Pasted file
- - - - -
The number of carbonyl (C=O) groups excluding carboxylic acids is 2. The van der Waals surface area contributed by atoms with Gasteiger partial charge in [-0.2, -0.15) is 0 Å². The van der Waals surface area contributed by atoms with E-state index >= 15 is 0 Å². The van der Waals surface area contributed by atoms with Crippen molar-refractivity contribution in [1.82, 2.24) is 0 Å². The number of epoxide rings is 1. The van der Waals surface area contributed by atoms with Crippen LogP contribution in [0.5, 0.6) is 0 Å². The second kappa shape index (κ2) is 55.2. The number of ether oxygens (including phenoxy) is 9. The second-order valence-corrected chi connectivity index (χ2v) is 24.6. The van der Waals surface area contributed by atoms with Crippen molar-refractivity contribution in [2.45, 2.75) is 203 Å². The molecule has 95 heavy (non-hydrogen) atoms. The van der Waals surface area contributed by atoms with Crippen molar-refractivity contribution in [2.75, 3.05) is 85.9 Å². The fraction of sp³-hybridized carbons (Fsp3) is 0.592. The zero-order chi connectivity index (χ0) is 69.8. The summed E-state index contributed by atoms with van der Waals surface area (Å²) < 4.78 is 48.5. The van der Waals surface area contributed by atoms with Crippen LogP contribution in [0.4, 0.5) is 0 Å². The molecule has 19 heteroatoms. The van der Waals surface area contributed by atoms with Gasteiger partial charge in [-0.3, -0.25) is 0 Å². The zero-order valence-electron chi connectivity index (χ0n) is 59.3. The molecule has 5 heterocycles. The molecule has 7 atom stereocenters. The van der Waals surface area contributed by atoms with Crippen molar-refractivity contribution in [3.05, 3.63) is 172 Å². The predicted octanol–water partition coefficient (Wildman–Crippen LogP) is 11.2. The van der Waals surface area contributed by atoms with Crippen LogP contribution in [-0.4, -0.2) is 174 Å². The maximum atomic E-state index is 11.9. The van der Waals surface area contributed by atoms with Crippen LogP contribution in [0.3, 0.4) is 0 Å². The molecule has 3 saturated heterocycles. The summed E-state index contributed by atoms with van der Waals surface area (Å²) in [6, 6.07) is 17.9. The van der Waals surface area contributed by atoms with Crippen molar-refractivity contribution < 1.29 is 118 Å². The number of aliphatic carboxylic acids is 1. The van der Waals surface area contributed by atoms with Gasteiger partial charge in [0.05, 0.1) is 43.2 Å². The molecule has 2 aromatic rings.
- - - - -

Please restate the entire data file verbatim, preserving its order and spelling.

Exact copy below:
The number of carbonyl (C=O) groups excluding carboxylic acids is 2. The van der Waals surface area contributed by atoms with Gasteiger partial charge in [-0.2, -0.15) is 0 Å². The van der Waals surface area contributed by atoms with E-state index >= 15 is 0 Å². The van der Waals surface area contributed by atoms with Crippen molar-refractivity contribution in [1.82, 2.24) is 0 Å². The number of epoxide rings is 1. The van der Waals surface area contributed by atoms with Crippen LogP contribution in [0.5, 0.6) is 0 Å². The second kappa shape index (κ2) is 55.2. The number of ether oxygens (including phenoxy) is 9. The second-order valence-corrected chi connectivity index (χ2v) is 24.6. The van der Waals surface area contributed by atoms with Crippen molar-refractivity contribution in [2.45, 2.75) is 203 Å². The molecule has 95 heavy (non-hydrogen) atoms. The van der Waals surface area contributed by atoms with Crippen molar-refractivity contribution in [2.75, 3.05) is 85.9 Å². The fraction of sp³-hybridized carbons (Fsp3) is 0.592. The zero-order chi connectivity index (χ0) is 69.8. The summed E-state index contributed by atoms with van der Waals surface area (Å²) < 4.78 is 48.5. The van der Waals surface area contributed by atoms with Crippen LogP contribution in [0.4, 0.5) is 0 Å². The molecule has 19 heteroatoms. The van der Waals surface area contributed by atoms with Gasteiger partial charge in [-0.3, -0.25) is 0 Å². The zero-order valence-electron chi connectivity index (χ0n) is 59.3. The molecule has 5 heterocycles. The molecule has 7 atom stereocenters. The van der Waals surface area contributed by atoms with Crippen molar-refractivity contribution in [3.05, 3.63) is 172 Å². The predicted octanol–water partition coefficient (Wildman–Crippen LogP) is 11.2. The van der Waals surface area contributed by atoms with Crippen LogP contribution in [-0.4, -0.2) is 174 Å². The maximum atomic E-state index is 11.9. The van der Waals surface area contributed by atoms with Crippen LogP contribution in [0.3, 0.4) is 0 Å². The molecule has 3 saturated heterocycles. The summed E-state index contributed by atoms with van der Waals surface area (Å²) in [6, 6.07) is 17.9. The van der Waals surface area contributed by atoms with Crippen molar-refractivity contribution < 1.29 is 118 Å². The number of aliphatic carboxylic acids is 1. The van der Waals surface area contributed by atoms with Gasteiger partial charge in [0.05, 0.1) is 43.2 Å². The molecule has 2 aromatic rings.